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This page allows you to interconvert dates in a variety of calendars, both civil and computer-related.All calculations are done in Java Script executed in your own browser; complete source code is embedded in or linked to this page, and you're free to download these files to your own computer and use them even when not connected to the Internet.The calendar thus accumulates one day of error with respect to the solar year every 128 years.

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When comparing historical dates, it's important to note that the Gregorian calendar, used universally today in Western countries and in international commerce, was adopted at different times by different countries.

Britain and her colonies (including what is now the United States), did not switch to the Gregorian calendar until 1752, when Wednesday 2nd September in the Julian calendar dawned as Thursday the 14th in the Gregorian.

If you add the additional rule that years evenly divisible by 4000 are leap years, you obtain an average solar year of 365.24225 days per year which, compared to the actual mean year of 365.24219878, is equivalent to an error of one day over a period of about 19,500 years; this is comparable to errors due to tidal braking of the rotation of the Earth.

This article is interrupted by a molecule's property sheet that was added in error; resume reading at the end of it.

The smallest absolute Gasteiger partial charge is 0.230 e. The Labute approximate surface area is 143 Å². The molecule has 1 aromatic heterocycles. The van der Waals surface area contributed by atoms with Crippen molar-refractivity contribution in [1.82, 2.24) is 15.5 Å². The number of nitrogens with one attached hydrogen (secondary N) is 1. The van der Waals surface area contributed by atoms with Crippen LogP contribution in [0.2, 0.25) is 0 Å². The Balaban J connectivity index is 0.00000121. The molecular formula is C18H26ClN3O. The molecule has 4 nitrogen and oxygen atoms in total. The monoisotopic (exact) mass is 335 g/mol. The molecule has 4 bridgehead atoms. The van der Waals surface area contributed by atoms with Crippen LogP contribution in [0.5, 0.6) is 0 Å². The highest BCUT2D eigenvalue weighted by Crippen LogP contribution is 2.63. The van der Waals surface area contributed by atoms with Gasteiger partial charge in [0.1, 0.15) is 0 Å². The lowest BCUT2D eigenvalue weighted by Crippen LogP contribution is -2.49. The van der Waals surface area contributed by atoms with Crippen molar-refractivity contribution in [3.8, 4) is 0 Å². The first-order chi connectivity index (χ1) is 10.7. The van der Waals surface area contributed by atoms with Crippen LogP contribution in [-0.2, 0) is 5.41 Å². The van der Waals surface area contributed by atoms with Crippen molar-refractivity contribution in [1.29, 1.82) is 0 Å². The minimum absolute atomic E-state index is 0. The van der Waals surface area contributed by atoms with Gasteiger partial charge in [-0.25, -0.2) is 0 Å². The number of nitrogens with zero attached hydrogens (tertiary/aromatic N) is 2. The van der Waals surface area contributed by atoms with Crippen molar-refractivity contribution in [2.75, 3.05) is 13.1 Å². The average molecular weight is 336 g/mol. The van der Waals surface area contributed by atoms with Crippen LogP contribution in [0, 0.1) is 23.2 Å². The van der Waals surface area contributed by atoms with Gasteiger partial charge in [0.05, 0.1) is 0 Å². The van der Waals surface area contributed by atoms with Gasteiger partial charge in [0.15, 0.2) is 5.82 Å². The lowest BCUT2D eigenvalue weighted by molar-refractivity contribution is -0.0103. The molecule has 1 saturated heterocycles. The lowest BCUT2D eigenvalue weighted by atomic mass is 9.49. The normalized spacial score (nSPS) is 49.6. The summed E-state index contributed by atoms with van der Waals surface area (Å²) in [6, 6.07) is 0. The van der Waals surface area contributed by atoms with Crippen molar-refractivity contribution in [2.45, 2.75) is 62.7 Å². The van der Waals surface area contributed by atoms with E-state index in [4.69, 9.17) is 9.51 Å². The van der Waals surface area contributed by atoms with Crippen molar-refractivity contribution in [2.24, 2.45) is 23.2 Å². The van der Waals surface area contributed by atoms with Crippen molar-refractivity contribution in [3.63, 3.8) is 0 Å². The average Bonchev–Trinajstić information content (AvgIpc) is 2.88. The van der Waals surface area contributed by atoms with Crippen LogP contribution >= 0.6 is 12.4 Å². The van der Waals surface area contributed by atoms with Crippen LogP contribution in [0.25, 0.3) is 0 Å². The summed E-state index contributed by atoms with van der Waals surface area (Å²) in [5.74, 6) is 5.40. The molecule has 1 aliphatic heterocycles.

Astronomers, unlike historians, frequently need to do arithmetic with dates.

Since no such objects existed prior to October 4, 1957, all satellite-related MJDs are positive.

The Julian calendar was proclaimed by Julius Csar in 46 The Julian calendar differs from the Gregorian only in the determination of leap years, lacking the correction for years divisible by 100 and 400 in the Gregorian calendar.

But the Julian day notation is so deeply embedded in astronomy that it is unlikely to be displaced at any time in the foreseeable future.

It is an ideal system for storing dates in computer programs, free of cultural bias and discontinuities at various dates, and can be readily transformed into other calendar systems, as the source code for this page illustrates.

In the Julian calendar, any positive year is a leap year if divisible by 4.

(Negative years are leap years if the absolute value divided by 4 yields a remainder of 1.) Days are considered to begin at midnight.

As in the Julian calendar, days are considered to begin at midnight.

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